Timeline of events leading up to the extradition of Joran van der Sloot to the US

Van der Sloot will face extortion & fraud charges against Beth Holloway - mother of Natalee, who went missing in Aruba in 2005
Van Der Sloot extradition
Published: Jun. 6, 2023 at 5:30 PM CDT|Updated: Jun. 7, 2023 at 5:37 PM CDT
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BIRMINGHAM, Ala. (WBRC) - With Joran van der Sloot awaiting extradition to the United States to face extortion charges, the world’s attention returns to 2005 when Mountain Brook High School graduate Natalee Holloway went missing in Aruba.

It started nearly 20 years ago with a phone call to the WBRC newsroom. A friend of Natalee Holloway’s mom was on the line. She called to say that the 18-year-old Mountain Brook girl was missing. The caller was worried because Holloway didn’t return home.

Former WBRC FOX6 News reporter Tiffany Bittner recalled the conversation.

“They couldn’t find her. So, they were trying to gain momentum with the story because they were kind of like, ‘how do you do this? How do we go search for our child outside of the country?’” Bittner said.

Bittner said at that point she never imagined it would become a story the world would soon be watching.

“I just remember thinking, how horrific as a mother to go through trying to find your teen daughter,” she said. “You graduate high school. It’s a wonderful, happy time. Your kid goes on a trip. Thousands of kids do it every year after graduation, they go somewhere on a trip, but you never expect your child not to come home.”

The trip was a celebration for seniors who had graduated from Mountain Brook High School in May 2005. On May 29, some friends went to a nightclub and met 17-year-old Joran van der Sloot. He and Holloway were seen leaving the bar together along with two brothers - Satish and Depak Kalpoe. That was the last time friends saw Natalee alive. Joran van der Sloot told investigators he was with Natalee that night, but claims he left her alone on the beach. The following morning, when the Mountain Brook group met in the lobby to prepare to head home, Natalee was not there.

Her family flew to Aruba to lead the search for her, while friends, neighbors, and thousands of supporters across the Birmingham area pinned yellow ribbons to trees and mailboxes. The ribbons were a sign of support for the Holloway family.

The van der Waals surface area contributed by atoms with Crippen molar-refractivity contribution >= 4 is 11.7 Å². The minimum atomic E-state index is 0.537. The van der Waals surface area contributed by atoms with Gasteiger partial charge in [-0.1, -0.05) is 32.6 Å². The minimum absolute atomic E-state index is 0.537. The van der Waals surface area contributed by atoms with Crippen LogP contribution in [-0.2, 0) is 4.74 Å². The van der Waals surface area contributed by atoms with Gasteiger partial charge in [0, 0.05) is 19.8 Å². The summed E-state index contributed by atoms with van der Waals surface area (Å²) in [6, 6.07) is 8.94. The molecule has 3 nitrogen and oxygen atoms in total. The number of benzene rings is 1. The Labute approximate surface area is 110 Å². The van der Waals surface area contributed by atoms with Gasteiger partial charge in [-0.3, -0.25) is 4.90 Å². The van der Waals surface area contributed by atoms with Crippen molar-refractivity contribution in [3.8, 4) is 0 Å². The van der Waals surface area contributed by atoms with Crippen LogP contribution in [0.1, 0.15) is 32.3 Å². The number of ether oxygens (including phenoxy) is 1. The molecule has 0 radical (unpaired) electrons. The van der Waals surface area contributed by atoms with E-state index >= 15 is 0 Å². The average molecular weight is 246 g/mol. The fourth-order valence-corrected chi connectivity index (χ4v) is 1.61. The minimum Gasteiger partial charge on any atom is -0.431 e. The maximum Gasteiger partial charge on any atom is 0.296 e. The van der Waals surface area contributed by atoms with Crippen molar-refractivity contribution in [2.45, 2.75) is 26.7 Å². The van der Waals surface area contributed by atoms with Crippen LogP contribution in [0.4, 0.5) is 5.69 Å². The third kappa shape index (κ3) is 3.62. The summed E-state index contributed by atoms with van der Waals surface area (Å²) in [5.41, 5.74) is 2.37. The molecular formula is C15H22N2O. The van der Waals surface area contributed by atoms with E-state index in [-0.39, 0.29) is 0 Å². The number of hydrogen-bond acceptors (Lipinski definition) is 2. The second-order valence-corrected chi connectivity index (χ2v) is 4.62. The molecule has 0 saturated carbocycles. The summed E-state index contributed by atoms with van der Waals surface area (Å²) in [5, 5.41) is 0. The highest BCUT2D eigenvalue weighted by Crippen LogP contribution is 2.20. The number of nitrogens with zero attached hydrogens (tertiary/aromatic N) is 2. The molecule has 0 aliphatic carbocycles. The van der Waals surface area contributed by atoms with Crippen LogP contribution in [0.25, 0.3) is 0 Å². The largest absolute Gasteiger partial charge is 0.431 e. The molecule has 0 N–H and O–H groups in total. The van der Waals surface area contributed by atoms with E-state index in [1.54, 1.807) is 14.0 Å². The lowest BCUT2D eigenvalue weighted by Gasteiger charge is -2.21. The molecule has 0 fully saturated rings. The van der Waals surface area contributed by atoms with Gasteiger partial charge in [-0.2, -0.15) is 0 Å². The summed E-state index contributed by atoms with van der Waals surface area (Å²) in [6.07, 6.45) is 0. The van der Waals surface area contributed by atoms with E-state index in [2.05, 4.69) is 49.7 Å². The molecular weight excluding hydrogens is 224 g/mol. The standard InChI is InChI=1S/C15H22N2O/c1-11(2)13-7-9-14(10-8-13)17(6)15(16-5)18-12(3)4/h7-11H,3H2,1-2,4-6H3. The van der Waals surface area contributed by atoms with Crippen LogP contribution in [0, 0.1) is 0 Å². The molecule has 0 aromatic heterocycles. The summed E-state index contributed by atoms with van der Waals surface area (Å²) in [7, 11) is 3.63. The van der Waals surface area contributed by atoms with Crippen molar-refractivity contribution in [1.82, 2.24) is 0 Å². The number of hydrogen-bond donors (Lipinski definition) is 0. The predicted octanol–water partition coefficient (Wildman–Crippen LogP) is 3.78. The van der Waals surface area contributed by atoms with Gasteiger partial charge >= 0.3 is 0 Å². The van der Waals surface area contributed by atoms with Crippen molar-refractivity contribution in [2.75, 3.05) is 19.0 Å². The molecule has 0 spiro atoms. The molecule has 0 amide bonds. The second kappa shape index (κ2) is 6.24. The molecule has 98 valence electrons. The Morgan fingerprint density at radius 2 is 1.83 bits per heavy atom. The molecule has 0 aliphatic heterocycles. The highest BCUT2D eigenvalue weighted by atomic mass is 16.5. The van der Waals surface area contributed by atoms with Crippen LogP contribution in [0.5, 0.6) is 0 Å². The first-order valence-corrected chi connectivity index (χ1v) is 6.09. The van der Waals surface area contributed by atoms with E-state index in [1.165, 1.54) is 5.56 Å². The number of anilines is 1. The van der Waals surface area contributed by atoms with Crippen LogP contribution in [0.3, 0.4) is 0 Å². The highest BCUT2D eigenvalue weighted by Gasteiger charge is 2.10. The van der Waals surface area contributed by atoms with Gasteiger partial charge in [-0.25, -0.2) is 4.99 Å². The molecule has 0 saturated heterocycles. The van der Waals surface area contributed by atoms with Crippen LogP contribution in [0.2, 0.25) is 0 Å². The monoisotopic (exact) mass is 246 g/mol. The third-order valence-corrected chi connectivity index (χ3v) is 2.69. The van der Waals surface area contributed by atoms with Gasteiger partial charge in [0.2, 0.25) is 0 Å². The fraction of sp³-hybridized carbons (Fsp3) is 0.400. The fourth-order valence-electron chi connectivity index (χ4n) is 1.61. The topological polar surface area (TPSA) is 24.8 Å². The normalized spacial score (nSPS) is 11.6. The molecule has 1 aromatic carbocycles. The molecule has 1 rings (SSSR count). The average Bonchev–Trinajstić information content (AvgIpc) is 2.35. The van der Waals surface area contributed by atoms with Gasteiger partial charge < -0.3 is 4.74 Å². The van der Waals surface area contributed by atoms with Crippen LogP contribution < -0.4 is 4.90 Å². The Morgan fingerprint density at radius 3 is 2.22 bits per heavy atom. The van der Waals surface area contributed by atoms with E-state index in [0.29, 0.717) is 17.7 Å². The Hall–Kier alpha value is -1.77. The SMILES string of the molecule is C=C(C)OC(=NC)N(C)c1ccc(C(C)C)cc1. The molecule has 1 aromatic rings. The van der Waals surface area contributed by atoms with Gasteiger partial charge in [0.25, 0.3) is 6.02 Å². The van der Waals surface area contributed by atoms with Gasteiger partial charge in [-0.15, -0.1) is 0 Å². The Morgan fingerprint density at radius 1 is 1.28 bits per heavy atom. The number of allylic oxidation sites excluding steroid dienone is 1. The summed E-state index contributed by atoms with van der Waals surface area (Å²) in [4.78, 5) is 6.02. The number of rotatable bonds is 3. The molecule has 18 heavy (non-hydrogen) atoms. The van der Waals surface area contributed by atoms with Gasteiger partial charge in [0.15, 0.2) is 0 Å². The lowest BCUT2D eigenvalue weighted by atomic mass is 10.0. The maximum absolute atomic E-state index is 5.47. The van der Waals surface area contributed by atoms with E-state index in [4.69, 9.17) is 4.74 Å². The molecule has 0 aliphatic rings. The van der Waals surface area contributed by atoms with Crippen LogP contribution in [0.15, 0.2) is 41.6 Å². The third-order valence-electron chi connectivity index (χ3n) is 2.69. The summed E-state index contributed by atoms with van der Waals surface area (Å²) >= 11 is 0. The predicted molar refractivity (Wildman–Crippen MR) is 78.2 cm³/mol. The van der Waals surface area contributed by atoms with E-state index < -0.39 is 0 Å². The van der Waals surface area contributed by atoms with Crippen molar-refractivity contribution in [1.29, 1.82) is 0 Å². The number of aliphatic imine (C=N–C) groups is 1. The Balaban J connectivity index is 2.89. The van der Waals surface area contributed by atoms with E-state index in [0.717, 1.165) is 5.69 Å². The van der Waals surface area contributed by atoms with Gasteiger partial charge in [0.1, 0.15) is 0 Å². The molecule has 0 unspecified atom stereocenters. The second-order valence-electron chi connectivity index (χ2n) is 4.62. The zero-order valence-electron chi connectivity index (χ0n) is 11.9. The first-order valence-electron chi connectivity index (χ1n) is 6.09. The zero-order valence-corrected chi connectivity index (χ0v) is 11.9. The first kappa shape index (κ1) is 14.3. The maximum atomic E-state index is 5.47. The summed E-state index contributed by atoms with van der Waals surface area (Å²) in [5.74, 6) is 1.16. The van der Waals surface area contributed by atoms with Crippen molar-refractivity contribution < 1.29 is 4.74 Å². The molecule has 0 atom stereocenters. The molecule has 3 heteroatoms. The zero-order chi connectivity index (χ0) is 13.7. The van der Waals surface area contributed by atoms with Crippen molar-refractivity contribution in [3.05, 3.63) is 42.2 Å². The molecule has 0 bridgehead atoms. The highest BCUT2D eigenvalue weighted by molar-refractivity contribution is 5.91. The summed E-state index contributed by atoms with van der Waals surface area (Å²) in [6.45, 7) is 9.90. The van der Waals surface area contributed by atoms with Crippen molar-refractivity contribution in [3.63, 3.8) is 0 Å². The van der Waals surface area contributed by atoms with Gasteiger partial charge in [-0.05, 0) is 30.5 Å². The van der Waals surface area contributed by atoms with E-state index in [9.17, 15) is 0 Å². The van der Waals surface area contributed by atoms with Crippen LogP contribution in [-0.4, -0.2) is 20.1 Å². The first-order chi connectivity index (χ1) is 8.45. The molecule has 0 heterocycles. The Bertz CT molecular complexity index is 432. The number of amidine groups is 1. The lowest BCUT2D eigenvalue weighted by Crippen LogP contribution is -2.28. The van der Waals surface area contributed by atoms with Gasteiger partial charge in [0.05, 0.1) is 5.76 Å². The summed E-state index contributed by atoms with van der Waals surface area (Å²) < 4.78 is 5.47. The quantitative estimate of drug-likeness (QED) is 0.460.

On June 9, 2005, investigators arrested van der Sloot and the Kalpoe brothers, but on September 3, a judge ruled there wasn’t enough evidence to hold the three men and they were released. At the time, van der Sloot’s attorney said his client was going back to the Netherlands to lead a normal college student life.

The Kalpoe brothers and van der Sloot were re-arrested in November 2007 on suspicion of involvement in Natalee’s death, but were released again less than a month later when a judge found there wasn’t enough evidence to hold them before trial under Aruban law.

Fast forward to May 2010 when federal prosecutors say the scheme that will ultimately bring van der Sloot in front of an American jury unfolds. Prosecutors say van der Sloot offered to tell Beth Holloway, Natalee’s mom, where her daughter’s body was located and how she died in exchange for money.

According to the FBI, van der Sloot asked Beth Holloway for $25,000 up front and another $250,000 after her remains were recovered. In a sting operation, he gave them the location of a house where he said she was buried in the foundation, but later admitted to lying about the location. He was indicted by an Alabama grand jury in 2010 on the charges he will now face in a Birmingham courtroom.

Then on May 30, 2010, van der Sloot shot and killed 21-year-old Stephany Flores, a business student from Peru. She was killed in van der Sloot’s hotel room in Lima, Peru after investigators say she found something related to the Holloway case on his computer. Just four days later, van der Sloot was arrested in Chile and sent back to Peru to face murder charges. Van der Sloot pleaded guilty in 2012 to killing Flores and said he is “really sorry for what happened.”

In January 2012, Jefferson County Probate Judge Alan King signed the order officially declaring Natalee dead, allowing the Holloway family to handle her financial affairs. That was just one day before a Peruvian court sentenced van der Sloot to 28 years in prison.

On May 10, 2023, Peru agreed to extradite van der Sloot to the U.S. to face these federal charges on the condition he be returned to Peru to finish out his sentence there after any trial concludes here.

The superior court in Lima, Peru ordered Joran van der Sloot to be handed over to FBI agents on Thursday, June 8, 2023, according to a statement published on social media Tuesday, June 6.

“With this resolution, the Judge has completed procedures for the transfer (passive extradition) of Joran van der Sloot, who will be prosecuted in the United States of America for the alleged crimes of extortion and fraud against Elizabeth Ann Holloway,” the statement concludes.

Van der Sloot was recently injured in a prison brawl, according to his attorney. However, whatever injuries he sustained are unlikely to delay his extradition, which is scheduled for Thursday.

To date, Natalee Holloway’s body has not been found and no one is currently charged in her death.

Natalee Holloway and her mother, Beth Holloway
Natalee Holloway and her mother, Beth Holloway
Kidnapped poster in Aruba
Kidnapped poster in Aruba(WBRC)
A prayer wall for Natalee Holloway
A prayer wall for Natalee Holloway(WBRC)
Search for Natalee Holloway in Aruba
Search for Natalee Holloway in Aruba(WBRC)
A yellow ribbon on a mailbox in support of Natalee and her family
A yellow ribbon on a mailbox in support of Natalee and her family(WBRC)

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